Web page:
2016 NAHBS: Soulcraft 27.5+ / 29r Hardtail

Reportage

2016 NAHBS: Soulcraft 27.5+ / 29r Hardtail

NAHBS is here and already on setup day, it’s evident what bike has dominated the show: the 27.5+ hardtail. While this bike isn’t currently built as one, it can be. Thanks to a new project… Sean from Soulcraft, Cameron from Falconer and a machine shop called E13 have developed a yoke that gives ample clearance for a 27.5+ tire, while still accommodating various crank setups. While you can run a frame such as this as a dedicated 27.5+ bike, Sean wanted people to be able to throw their 29r wheels on it as well.

This detail, along with a stealth dropper, curved seat tube, slack n low geometry provide more than enough opportunities for a highly shredable bike.

Oh and those White Industries cranks… More on those later!

Soulcraft Dirtbomb Disc

Reportage

Soulcraft Dirtbomb Disc

The Soulcraft Dirtbomb is an incredibly versatile bike and a worthy tool to tackle an event like Grinduro. It’ll eat up dirt roads, singletrack and pavement alike but most importantly, it’s strong enough to withstand the after party. Which at events like last weekend, tend to go on ’til dawn.

Sean from Soulcraft knows a thing or two about handmade bikes. He learned the trade from legends like Bruce Gordon and Salsa Cycles, so it’s fitting to see his framesets carrying on many of these ideologies, just in an updated, modern form.

This bike in particular clears the Bruce Gordon RockNRoad tires, features PAUL Klampers, Chris King and WTB wheels and SRAM’s CX1 group, with a 10-42 cluster.

Like I said, it’ll take on anything you throw at it and still party ’til dawn.

The World Needs a Soulcraft Dirtbomb

Radar

The World Needs a Soulcraft Dirtbomb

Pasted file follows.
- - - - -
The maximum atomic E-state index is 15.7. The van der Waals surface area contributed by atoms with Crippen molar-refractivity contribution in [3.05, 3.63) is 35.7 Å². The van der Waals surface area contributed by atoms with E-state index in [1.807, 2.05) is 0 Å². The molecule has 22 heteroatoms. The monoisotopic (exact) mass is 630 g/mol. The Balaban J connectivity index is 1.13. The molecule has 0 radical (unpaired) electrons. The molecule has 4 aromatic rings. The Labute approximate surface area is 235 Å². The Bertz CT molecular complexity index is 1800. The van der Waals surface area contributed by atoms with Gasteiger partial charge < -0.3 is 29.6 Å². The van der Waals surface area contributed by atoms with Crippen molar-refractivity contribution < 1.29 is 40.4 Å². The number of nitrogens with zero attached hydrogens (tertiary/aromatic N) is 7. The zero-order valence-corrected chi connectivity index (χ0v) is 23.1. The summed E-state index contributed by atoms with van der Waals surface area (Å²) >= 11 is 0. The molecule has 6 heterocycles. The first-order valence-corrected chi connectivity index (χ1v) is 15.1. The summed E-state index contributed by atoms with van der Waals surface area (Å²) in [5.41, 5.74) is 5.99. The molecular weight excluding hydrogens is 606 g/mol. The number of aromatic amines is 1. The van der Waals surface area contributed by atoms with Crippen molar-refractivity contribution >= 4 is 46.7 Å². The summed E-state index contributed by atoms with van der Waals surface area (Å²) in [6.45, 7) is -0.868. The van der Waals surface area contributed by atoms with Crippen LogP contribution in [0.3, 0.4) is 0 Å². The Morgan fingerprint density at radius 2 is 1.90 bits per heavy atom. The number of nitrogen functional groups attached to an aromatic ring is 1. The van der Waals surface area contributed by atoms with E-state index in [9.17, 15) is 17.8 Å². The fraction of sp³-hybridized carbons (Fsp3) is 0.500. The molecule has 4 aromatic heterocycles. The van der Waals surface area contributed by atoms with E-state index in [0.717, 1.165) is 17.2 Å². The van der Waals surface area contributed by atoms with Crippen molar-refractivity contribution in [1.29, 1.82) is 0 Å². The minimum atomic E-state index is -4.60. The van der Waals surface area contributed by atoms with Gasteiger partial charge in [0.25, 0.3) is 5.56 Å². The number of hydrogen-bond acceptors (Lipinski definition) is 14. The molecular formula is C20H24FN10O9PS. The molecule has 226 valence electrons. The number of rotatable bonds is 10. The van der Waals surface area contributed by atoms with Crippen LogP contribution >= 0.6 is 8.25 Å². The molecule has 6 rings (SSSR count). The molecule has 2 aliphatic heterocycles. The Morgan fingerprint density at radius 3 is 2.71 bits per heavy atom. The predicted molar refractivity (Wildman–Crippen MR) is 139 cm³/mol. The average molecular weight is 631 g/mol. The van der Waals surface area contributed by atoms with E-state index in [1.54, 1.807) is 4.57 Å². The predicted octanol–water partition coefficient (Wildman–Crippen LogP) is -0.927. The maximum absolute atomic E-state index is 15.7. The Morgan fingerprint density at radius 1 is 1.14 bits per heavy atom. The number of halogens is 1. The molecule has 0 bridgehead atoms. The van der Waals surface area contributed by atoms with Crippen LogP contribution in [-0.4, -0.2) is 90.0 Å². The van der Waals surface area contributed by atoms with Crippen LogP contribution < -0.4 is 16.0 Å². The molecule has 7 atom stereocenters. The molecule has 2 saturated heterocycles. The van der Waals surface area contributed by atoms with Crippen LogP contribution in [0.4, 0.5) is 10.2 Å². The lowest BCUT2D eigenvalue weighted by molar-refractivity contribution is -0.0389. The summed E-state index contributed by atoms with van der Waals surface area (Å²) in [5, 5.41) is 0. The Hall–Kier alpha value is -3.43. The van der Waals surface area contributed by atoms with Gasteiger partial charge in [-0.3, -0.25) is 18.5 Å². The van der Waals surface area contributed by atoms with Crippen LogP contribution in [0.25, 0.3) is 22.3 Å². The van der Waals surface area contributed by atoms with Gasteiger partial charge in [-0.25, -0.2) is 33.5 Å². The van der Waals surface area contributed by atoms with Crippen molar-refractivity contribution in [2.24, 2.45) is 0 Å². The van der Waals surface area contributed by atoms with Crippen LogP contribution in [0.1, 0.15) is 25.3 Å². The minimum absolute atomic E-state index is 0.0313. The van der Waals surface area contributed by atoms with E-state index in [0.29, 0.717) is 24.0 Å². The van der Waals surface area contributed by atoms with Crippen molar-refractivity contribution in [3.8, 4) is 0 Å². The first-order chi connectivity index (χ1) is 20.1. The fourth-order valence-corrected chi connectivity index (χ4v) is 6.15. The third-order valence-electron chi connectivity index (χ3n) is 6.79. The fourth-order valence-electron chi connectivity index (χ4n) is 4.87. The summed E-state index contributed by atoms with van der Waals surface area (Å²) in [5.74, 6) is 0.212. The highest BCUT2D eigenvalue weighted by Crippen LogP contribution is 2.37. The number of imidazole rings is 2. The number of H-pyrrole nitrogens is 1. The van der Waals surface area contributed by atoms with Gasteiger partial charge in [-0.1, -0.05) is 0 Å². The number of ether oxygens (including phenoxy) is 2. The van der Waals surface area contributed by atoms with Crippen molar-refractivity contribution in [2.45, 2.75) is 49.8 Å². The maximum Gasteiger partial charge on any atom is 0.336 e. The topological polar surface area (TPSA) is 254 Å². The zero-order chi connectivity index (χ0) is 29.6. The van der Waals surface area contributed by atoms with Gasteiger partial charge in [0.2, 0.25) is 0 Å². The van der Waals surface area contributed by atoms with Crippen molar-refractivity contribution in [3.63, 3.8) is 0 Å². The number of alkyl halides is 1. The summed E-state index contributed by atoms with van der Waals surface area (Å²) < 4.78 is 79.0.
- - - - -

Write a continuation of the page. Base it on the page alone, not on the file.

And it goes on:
With all this talk about “adventure” bikes, or “gravel grinders”, all I want to do it move back to old school rigs. Away from talks of hydraulic discs or 1×10 drivetrains and onto cantis, with MTB drivetrains. While it’s easy to overlook brands like Soulcraft in the modern age, they have been killing it for over 10 years with bikes like the Dirtbomb.

Don’t think cantis are a feasible option? Ride more. Learn to control your bike. Focus less on the details of what the industry sells you and more on the experience. This bike will rip apart your trails and potentially win MTB races.

I’m not sure what spawned this post, because honestly, the Dirtbomb has been around for a while. Actually, that’s a lie, I do know what spawned this, but more on that later…

The Tour Divide on Fabric Spokes: Brian and His Rare Earth Cycle Craft Touring Bike

Reportage

The Tour Divide on Fabric Spokes: Brian and His Rare Earth Cycle Craft Touring Bike

For framebuilders, there’s no better test for their product than a long bike tour. When I last saw Brian, he had just completed the Baja Divide on a bike he built. At the time, he had just left the outdoor industry and hoped to transition into building frames full-time under the Rare Earth Cycle Craft banner.

His hardtail was one of my favorite bikes I documented this year until I saw his Tour Divide bike…

A Day in 10 Photos: 11.30.2010

Radar

A Day in 10 Photos: 11.30.2010

Today was one of the busiest days I’ve had in forever. For those of you who didn’t catch this on my Twitter, I’m spending the Winter in Austin, Texas. Preparing for a seasonal trip take a lot of time and today, all my plans came crashing down as I had to squeeze in a few extra errands. All that and my posts for yesterday were scheduled for 2012, not 2010. Bad omen? Maybe.

One of my visits today was to Seth Rosko‘s studio. He’s been busy with building and retrofitting motorcycles that it’s easy to forget this dude is doing big things. In every sense of the word, Seth is a master. Soul craft at its finest. I stopped by to check out his new BMXs that have been making headlines (even his 26″ big bikes are blowing up!) and got sucked into the veritable eye candy that is he and Johnny Coast‘s workshop.

Check out nine more photos below.

Like a Fine Wine: Wende Cragg’s Custom 1983 Breezer Series III

Reportage

Like a Fine Wine: Wende Cragg’s Custom 1983 Breezer Series III